Comedian Patton Oswalt has joined the cast of Justified for Season 4, TVGuide.com has confirmed.
Oswalt will play the recurring role of...
Following, some thoughts on another very busy weekend of summer TV. (At this point, I'm almost looking forward to the fall season starting, so I can catch my breath.)
CHI-TOWN CHICANERY: Corruption, mendacity, a thick smog of cynicism. Ain't we got fun? And so the audaciously downbeat political drama Boss returns to Starz (Friday, 9/8c), anchored and dominated yet again by Kelsey Grammer's tremendous performance as Chicago mayor (aka "boss" man) Tom Kane. A self-righteous bastard and unrepentant bully, this Machiavellian manipulator is notorious for "sacrificing that which is most precious for his political survival" (including sending his own daughter to prison and having his once-trusted turncoat adviser killed). Juggling more baggage than O'Hare during a blizzard, Kane is also beset by demons, manifesting as visions and hallucinations and ghosts, all symptoms of a debilitating brain disease — or maybe it's just good old guilt.
If "Slaughterhouse" is what you're going to call your season finale, after building up to a major bloody showdown all season, you'd better be able to justify it. Thankfully, we're talking FX's Justified here, and when does it ever not live up to expectations?
Even before he completely went off the rails ...
[WARNING: The following story contains major spoilers from the Season 3 finale of Justified. Read at your own risk.]
It wouldn't be a Justified finale if things didn't get bloody.
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After an episode-long manhunt for Robert Quarles (Neal McDonough), the loose cannon Detroit mobster took Raylan (Timothy Olyphant) hostage and stormed Noble's Hollow...
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Question: I'm really surprised by the lack of comment (here and elsewhere) on this season of Justified. It had a lot to live up to after that near-perfect second season and (in my opinion) has been maintaining the standard extremely well. I haven't enjoyed TV-show dialogue this much since The West Wing went off the air.
Cheers to Joelle Carter for breaking bad (in a good way) on Justified.
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Her character, Ava Crowder, opened the FX drama by gunning down her abusive husband, Bowman. Two and a half seasons later, she's evolved into a Bonnie to her ex-brother-in law Boyd's Clyde. This week, she gave shelter to an abused prostitute — and proceeded to lure her pimp, Delroy (William Mapother), into a trap and shoot him down.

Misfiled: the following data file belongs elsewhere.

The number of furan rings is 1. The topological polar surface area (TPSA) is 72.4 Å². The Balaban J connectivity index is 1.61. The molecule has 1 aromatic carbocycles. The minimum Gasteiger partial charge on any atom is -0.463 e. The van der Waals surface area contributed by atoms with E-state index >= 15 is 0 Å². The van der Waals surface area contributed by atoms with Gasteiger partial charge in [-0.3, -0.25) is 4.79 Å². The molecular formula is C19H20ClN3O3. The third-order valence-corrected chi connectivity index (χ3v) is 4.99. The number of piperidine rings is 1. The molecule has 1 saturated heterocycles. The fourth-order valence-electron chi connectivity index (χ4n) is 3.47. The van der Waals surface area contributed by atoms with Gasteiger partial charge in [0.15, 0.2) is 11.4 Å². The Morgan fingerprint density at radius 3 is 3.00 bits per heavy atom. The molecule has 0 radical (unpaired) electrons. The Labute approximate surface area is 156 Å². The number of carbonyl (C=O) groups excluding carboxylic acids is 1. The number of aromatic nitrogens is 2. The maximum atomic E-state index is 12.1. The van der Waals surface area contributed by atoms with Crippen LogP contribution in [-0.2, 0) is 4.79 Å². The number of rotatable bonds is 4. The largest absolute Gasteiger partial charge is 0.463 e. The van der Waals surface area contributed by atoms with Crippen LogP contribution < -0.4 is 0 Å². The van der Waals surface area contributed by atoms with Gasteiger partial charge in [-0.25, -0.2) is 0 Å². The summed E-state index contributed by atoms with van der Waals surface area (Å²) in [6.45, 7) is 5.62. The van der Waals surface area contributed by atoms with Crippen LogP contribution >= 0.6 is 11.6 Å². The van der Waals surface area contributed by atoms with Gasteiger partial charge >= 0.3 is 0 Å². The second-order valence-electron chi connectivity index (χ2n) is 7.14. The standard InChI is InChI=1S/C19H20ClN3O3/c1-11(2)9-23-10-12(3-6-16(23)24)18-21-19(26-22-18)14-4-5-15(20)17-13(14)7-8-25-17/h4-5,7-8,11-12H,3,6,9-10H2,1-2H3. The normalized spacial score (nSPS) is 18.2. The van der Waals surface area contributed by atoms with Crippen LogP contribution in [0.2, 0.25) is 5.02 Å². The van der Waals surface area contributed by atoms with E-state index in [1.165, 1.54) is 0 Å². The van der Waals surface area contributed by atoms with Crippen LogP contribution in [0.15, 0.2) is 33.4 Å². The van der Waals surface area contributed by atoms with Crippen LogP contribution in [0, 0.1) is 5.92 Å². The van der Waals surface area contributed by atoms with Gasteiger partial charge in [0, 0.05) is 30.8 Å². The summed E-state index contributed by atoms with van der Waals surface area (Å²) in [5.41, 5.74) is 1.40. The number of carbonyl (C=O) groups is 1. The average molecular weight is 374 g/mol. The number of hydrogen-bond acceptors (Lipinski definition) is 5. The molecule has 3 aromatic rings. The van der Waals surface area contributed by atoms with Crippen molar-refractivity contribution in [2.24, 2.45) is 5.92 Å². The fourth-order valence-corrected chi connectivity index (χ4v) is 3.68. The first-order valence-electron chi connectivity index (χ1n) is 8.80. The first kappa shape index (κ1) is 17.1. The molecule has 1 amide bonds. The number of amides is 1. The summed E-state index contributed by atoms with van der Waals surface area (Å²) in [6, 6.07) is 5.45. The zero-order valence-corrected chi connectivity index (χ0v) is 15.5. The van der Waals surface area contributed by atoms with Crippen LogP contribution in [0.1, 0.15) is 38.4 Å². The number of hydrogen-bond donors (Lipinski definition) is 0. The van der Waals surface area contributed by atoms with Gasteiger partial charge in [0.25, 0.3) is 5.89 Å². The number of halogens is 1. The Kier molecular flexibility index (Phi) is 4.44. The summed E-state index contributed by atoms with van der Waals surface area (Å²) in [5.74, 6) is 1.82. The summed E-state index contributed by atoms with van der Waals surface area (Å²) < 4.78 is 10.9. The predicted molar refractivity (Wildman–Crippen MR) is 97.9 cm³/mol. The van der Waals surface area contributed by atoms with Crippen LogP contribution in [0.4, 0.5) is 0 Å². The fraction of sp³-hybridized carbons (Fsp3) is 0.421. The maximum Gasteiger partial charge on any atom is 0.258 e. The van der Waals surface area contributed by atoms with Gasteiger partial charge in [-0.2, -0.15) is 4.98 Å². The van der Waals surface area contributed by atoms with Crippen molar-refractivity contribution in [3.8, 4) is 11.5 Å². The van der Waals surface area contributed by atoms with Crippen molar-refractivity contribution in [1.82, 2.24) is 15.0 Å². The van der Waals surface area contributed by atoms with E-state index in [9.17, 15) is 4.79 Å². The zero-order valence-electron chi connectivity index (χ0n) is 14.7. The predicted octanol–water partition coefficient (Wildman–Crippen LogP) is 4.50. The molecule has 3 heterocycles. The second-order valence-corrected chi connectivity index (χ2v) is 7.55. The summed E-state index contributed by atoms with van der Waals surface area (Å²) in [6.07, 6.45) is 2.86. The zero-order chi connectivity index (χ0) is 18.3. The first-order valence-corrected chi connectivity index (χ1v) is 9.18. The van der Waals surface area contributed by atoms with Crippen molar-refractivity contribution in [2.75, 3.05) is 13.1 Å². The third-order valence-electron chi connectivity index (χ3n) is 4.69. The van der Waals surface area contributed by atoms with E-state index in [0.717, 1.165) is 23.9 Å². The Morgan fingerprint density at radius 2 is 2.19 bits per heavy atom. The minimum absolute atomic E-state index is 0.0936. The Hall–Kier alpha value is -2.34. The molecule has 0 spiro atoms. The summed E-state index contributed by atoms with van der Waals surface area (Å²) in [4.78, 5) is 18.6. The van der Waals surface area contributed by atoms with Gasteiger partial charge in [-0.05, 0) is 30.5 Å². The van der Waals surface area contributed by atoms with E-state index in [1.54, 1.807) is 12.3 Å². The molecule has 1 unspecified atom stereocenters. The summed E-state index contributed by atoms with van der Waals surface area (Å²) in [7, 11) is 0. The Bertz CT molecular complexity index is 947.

Justified has been renewed for a 13-episode fourth season, FX announced Tuesday.
"Justified is one of television's best series and this season has reinforced that excellence," Nick Grad, FX's programming head, said in a statement. "[Creator] Graham Yost and his writing team continue to deliver compelling material and richly drawn characters brought to life by the brilliance of Timothy Olyphant and our terrific ensemble cast. Their work is validated by universal acclaim, awards, and ratings that have grown every year. We look forward to many more seasons to come."
Emmy Rossum, Liam McIntyre
It may be cold outside, but winter TV is steamier than ever!
Need proof? Stop what you're doing and check out our Winter TV Eye Candy photo gallery. Ogling is allowed. Just wipe your drool.
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Are you partial to the bloody brawn of Spartacus: Vengeance's Liam McIntyre? Or do you prefer Shameless star Emmy Rossum and her, um, shamelessly clothes-free sex scenes? Speaking of....
Timothy Olyphant, Justified
On that rare occasion when someone tells you there's nothing good on TV — but honestly, why would you be talking to people like that? — gently point them toward Tuesday nights at 10/9c, a time period that became ridiculously overstuffed this week thanks to some of cable's best and most entertaining dramas. (And let's pause to give thanks to cable replays, for those with limited DVR capability.)
THE TUESDAY LOGJAM: Let's start with FX's Justified, fresh as ever in its third season. Still recovering from last season's wounds, wry U.S. Marshal Raylan Givens (Timothy Olyphant) may not be up to snuff just yet — as his boss taunts, "You can't run and you can't shoot, what good are you?" — but the show is so assured in its blend of barbed humor and deadly menace that you can always expect at least once per episode to be found laughing on the edge of your seat. Mags Bennett may be gone, and there's no replacing the great Margo Martindale, but icy-eyed Neal McDonough is giving it a robust go...
Let's raise a glass of "apple pie" moonshine in honor of the dearly departed Justified villain Mags Bennett. Margo Martindale's Emmy-winning portrayal was a huge part of what made the Southern-fried FX drama's second season such a thrilling ride and will no doubt be a tough act to follow. And executive producer Graham Yost knows it.
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"I would be lying if I said we didn't consider that," Yost tells TVGuide.com. "It gives you some pause that people responded so ...